Yuki Bhambri sees a big chance at the Australian OpenJanuary 16th, 2009 - 10:17 am ICT by IANS
New Delhi, Jan 16 (IANS) While Somdev Devvarman is fast emerging as a new Indian tennis star, Yuki Bhambri is seen as another one in the making.At 16, Yuki has the skills and the mental toughness to be a tactically sound player. Without these qualities he could not have won the prestigious Osaka Mayor Cup and then the highly rated Orange Bowl Tennis Championship to cap a phenomenal 2008.
The Delhi youngster, who first came into the limelight with his semi-final appearance in the junior section of the Australian Open last January, also became the World No. 2 to raise the expectations in the new year. He certainly does not lack the self-motivation and determination to do well.
After last year’s thrilling experience, Yuki has worked hard for this edition at Melbourne Park and hopes to claim his maiden junior Grand Slam title.
“I am looking forward to the event as I am familiar with the conditions at the National Tennis Centre now, so I feel I have a chance.”
“It will be tough though. Every player in top-50 is good and has the potential to beat anyone. But I will try and give my best in the (junior) Grand Slams. I am hoping to win one this year,” Yuki told IANS before leaving for Melbourne.
To draw a parallel, British tennis sensation Andy Murray won the US Open junior title when he was 17 and he was soon in the Davis Cup squad in 2004. In the next one year the Scot made the biggest jump by any player in the top 100 of the ATP rankings, shooting up a phenomenal 449 rungs to 65.
If Murray went to Sanchez-Casal Tennis Academy in Barcelona, Spain, when he was 15, Yuki, too, has been training at one of the best in the tennis business, Nick Bollettieri Centre, courtesy International Management Group (IMG), and says it has helped him improve his game.
“At Bollettieri, one gets to play different players. I hit against the top-100 guys including Ivo Karlovic and Kei Nishikori. You get the best of facilities and training as a player.”
But the similarity ends there. While Murray grabbed all the opportunities that came his way, the young Indian champion is struggling to find sponsors to fund his travelling expenses as he prepares for the junior Australian Open, beginning Jan 26. He realises he is at the most crucial phase of his career.
“My parents are worried as my schedule is getting more and more hectic. AITA (All India Tennis Association) helps me for the Grand Slams but that is it. I approached quite a few sponsors but no one is willing to come forward. I don’t understand why.”
Yuki has a punishing regimen during the off-season and says it has helped him a lot, particularly in terms of fitness. “You need to be fit if you have to play long-drawn-out matches of over three hours.”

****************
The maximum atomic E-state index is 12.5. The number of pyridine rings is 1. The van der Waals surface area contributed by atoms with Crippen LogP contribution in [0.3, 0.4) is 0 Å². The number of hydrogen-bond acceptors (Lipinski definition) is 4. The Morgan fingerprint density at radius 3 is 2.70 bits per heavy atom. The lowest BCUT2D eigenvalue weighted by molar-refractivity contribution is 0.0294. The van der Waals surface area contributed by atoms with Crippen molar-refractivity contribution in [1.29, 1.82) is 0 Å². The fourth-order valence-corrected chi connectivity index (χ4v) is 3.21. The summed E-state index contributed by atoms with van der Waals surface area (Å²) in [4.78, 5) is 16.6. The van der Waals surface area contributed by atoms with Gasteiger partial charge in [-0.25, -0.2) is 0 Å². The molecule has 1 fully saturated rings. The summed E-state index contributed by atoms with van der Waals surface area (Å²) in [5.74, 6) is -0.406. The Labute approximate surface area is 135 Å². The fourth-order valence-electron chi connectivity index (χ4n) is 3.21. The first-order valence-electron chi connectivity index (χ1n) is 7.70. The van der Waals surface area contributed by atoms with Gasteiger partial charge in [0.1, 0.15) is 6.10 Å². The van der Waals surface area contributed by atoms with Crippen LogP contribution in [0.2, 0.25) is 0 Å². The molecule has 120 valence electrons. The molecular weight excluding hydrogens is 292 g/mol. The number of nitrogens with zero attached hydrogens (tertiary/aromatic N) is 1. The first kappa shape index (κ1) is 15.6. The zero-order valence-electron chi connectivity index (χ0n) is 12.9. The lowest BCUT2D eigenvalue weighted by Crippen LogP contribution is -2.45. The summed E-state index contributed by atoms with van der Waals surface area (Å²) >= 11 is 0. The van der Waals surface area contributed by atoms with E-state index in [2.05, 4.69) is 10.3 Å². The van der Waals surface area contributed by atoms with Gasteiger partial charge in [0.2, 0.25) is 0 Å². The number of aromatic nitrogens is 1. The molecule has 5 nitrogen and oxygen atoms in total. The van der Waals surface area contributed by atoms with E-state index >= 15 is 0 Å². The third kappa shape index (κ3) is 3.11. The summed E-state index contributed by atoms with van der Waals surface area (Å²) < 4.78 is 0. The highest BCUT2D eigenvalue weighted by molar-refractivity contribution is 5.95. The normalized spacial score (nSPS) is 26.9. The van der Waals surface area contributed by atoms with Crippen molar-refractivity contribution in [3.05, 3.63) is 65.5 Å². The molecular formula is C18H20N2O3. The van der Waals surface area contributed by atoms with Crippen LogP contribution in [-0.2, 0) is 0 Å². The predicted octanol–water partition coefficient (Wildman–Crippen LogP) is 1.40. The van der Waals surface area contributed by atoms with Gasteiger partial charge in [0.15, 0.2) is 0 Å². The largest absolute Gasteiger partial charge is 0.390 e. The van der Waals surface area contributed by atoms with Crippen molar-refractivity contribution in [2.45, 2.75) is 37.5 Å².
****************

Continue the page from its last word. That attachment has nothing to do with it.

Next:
“I have always been good from the baseline and I have worked on my serve and volley to tighten my game. My serve now has more punch and that helps in getting easy service points. If your serve is good, you can play without pressure.”
If Murray won the Rose Bowl when he was 12, Yuki can take pride for winning the Orange Bowl in Miami in the under-18 category and also for reaching the doubles final partnering Chase Buchanan.
“It was a fantastic year. I reached Australian Open semis, I did well on the men’s circuit in Chandigarh, Delhi, Malaysia. I won the Osaka Mayor and recorded my biggest victory in Orange Bowl. I performed beyond my expectations.
“In Orange bowl, I just wanted to play good tennis and compete with the best players in the world. Winning in the toughest tournaments in the world has given me immense confidence and put me among the best juniors in the world,” said Yuki who took to tennis inspired by his two elder sisters Ankita and Sanaa, both national champions.
The Orange Bowl crown gave him the wild card for the qualifying event of the Nasdaq Open in Miami in March. Asked how he feels at the prospect of playing in a field packed with top players, Yuki said: “I am really excited. I will get to play against the best. It will tell me where I stand.”
Despite all odds, Yuki is determined to rough it out and make a mark in tennis. He says he is keen on playing more on the men’s circuit this year. “I intend to play more in futures and challengers. I feel I can do well.”
Yuki knows that this is the year for bigger things for him and he is all keyed up.
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- Federer says Murray will come out of his form slump - Mar 28, 2011
- Top seed Yuki eyeing his second junior Grand Slam - Sep 06, 2009
- Yuki Bhambri and Rutuja Bhosale are new national tennis champions - Oct 15, 2011
- Soderling vows to destroy Murray's title hopes again - Nov 19, 2010
- Djokovic confident of winning maiden French Open crown - May 26, 2012
- Yuki will have to play a lot to go up, says Ramesh Krishnan - Feb 06, 2009
- Yuki in Australian Open final, confident of pulling it off - Jan 30, 2009
- Experience of a lifetime for Yuki Bhambri in Macau - Oct 27, 2009
- Hingis at peace with Olympic decision - Aug 01, 2012
- Paes serves a threat, AITA defers Olympics selection (Roundup) - Jun 20, 2012
- It's for AITA to decide Olympics line-up: Bhupathi - Feb 09, 2012
- Four Indians for Junior Australian Open - Jan 20, 2012
- Tennis nationals: Rutuja stuns top seed Prerna - Oct 11, 2011
Tags: andy murray, atp rankings, barcelona spain, british tennis, grand slams, indian tennis, international management group, ivo karlovic, kei nishikori, melbourne park, mental toughness, national tennis centre, nick bollettieri, orange bowl tennis, sanchez casal tennis academy, self motivation, tennis business, tennis championship, tennis sensation, yuki bhambri